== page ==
Keeping track of packed or stored possessions      

Imagine the chaos that can ensue when clients are randomly throwing items in boxes with no rhyme or reason? Unpacking will surely be just as chaotic. mugs and frames, pillows and dvd’s? Make the process run smoother by having a Professional Organizer work alongside your clients to create a streamlined moving process. A Professional Organizer can box up the things that are not needed right now, and inventory the contents so that they can find everything after the open house or in their new home.

Unpacking in the new home  

Imagine your clients spending their first day in their new home with most of the contents neatly placed and organized? A Professional Organizer can do this for your clients. Send them to a hotel for the night and have a professional team come in and set up some of the main areas of the home. Some realtors will present their clients with a gift certificate for organization at the end of the transaction, this would be such a thoughtful and unique gift for having your clients trust you with what is most likely the biggest purchase of their life.


Introduction to Minimalism (Challenge)

Below is a list of one day tasks to help introduce you (and me!) to minimalist living. If you want to live a simpler life, more intentional life with less stuff but more time and energy for the people and things you love, incorporate this small challenge into your life.

The only rules for this challenge is to do them everyday. The order doesn’t matter so pick a task that will work for you on the day!

  1. Stay offline for one day
  2. Meditate for 15 minutes (check out youtube for great meditation channels)
  3. Don’t buy anything for 24 hours
  4. Turn off useless notifications on your phone
  5. no tv all day, read instead
  6. go for a walk
  7. create a relaxing night time routine
  8. start a journal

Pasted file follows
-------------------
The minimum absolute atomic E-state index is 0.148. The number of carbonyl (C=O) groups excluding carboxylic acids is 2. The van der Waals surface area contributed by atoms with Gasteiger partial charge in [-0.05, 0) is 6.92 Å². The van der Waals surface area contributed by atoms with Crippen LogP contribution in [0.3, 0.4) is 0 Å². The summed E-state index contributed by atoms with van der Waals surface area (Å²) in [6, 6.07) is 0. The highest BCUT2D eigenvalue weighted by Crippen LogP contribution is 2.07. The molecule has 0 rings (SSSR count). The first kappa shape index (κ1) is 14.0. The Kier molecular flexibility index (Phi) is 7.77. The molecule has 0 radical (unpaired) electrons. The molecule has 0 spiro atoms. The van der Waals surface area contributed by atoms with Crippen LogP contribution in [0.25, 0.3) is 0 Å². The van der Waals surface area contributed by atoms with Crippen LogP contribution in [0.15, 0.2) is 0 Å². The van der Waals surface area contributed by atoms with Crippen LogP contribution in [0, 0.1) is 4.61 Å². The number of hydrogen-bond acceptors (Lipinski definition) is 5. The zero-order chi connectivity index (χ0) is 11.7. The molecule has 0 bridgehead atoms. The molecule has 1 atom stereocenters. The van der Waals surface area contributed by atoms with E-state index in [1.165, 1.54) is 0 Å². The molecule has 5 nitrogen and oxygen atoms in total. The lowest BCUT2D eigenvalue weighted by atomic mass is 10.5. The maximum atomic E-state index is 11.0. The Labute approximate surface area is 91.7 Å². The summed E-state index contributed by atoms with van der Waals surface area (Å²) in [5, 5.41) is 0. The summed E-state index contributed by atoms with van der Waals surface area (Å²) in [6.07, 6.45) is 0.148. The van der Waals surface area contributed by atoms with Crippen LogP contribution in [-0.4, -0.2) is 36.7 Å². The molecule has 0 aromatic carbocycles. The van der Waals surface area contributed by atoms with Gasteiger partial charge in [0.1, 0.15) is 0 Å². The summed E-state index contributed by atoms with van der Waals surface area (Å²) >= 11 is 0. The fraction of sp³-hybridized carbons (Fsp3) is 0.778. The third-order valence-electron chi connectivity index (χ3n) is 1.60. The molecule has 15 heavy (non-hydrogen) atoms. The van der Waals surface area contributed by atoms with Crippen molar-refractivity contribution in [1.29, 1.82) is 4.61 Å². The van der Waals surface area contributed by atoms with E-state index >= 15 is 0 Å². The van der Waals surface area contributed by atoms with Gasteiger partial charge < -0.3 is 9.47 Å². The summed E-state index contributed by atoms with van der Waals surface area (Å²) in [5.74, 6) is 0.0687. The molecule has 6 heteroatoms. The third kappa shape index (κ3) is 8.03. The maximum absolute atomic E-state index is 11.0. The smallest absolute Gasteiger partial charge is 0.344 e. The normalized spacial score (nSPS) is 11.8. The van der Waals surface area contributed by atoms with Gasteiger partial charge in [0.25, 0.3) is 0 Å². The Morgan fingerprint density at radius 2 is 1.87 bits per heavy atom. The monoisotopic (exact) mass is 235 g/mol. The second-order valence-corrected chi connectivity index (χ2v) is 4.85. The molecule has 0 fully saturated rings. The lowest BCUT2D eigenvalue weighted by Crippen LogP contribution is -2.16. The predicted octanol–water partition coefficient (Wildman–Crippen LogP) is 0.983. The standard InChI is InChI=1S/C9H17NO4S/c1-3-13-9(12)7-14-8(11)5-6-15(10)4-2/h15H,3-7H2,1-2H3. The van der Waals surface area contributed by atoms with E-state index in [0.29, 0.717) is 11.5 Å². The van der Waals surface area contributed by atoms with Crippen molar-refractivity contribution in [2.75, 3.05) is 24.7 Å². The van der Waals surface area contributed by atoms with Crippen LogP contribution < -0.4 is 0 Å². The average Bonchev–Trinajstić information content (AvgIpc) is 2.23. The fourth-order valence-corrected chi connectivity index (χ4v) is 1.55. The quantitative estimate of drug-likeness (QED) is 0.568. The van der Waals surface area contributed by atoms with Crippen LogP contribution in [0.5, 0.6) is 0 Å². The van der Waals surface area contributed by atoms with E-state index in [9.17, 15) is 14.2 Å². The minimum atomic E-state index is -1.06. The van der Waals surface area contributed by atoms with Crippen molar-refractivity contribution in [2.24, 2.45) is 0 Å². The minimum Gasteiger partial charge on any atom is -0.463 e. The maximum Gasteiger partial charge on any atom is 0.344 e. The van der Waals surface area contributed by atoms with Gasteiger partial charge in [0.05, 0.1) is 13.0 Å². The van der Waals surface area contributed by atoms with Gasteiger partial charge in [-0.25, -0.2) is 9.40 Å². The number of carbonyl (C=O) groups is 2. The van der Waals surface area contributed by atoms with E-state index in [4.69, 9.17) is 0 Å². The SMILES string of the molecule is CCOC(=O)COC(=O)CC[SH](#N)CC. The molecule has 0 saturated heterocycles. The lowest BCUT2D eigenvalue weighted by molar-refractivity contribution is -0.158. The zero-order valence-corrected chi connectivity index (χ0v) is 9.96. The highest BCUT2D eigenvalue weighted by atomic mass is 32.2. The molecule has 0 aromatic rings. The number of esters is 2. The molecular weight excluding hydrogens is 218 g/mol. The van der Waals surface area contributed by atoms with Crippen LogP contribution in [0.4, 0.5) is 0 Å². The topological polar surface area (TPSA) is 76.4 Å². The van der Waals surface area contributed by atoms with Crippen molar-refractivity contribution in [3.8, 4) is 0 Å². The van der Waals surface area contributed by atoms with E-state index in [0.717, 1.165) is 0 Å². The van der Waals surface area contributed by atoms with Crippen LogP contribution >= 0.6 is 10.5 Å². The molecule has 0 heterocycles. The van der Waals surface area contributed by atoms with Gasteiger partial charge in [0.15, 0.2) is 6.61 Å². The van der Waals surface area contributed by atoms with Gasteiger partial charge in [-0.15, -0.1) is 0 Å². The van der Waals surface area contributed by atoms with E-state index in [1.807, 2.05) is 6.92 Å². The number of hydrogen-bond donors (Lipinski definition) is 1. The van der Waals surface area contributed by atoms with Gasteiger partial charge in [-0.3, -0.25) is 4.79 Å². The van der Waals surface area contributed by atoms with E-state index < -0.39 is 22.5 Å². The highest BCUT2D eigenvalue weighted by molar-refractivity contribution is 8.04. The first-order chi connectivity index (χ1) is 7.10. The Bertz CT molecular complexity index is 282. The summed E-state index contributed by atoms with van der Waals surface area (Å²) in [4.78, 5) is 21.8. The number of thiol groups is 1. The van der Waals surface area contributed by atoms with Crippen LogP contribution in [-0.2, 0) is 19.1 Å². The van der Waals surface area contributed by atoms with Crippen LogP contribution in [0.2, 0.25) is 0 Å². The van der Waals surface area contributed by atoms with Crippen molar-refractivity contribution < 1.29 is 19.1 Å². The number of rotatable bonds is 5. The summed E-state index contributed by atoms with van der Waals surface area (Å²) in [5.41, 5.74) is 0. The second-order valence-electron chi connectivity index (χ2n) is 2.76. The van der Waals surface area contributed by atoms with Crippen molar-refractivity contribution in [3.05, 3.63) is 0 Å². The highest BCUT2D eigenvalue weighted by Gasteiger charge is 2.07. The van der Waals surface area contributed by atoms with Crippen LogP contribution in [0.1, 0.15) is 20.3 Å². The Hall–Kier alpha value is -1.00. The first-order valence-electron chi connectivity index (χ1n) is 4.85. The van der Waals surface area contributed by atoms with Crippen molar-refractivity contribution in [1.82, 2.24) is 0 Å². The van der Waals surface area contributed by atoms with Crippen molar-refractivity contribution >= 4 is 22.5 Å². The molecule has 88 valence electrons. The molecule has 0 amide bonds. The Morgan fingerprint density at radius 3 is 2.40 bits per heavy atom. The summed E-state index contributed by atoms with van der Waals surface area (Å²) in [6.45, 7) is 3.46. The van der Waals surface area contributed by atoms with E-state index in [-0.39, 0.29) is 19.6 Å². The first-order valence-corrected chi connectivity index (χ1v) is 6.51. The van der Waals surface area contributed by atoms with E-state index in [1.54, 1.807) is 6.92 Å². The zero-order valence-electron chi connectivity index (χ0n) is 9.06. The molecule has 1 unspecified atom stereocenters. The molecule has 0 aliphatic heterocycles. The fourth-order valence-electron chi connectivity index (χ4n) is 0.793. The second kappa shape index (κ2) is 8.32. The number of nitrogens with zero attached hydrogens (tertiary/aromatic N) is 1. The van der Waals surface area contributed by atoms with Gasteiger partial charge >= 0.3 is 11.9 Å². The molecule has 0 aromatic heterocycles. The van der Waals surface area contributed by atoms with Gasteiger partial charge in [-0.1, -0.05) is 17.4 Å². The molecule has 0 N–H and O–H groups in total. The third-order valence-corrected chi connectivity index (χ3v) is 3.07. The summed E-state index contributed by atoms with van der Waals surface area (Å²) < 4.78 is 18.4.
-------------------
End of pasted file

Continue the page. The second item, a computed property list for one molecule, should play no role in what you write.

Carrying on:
9. carve out 1 hour to do something for yourself
  10. leave a whole day unplanned and decide to only do things that day that bring you joy

keeping the clutter out

We always talk about decluttering and living minimally but how exactly are we supposed to maintain that way of life? Below are some simple and effective ways to help maintain your decluttered home

Go paperless! Drastically reduce the amount of paper that comes into your home by going paperless. Most bills can be sent electronically and even provide you with a small discount for doing so. Not only does it reduce the paper in your home, but it is much more environmentally friendly.

Follow the “one thing in, one thing out” rule. If you’re looking to purchase a new pair of shoes or a new book, consider replacing it instead of adding to the collection. Keeping this train of thought will help prevent a massive collection from taking up space in your home.

-It’s not Free if you don’t need it. People often get caught up in the sales and promotions that stores advertise, making you feel the need to rush over and buy, buy, buy. “It’s on sale so its a great deal” so “we better stock up!” But if you don’t need it, then you shouldn’t buy it. 70% off of nothing is $0, you could choose to spend nothing instead.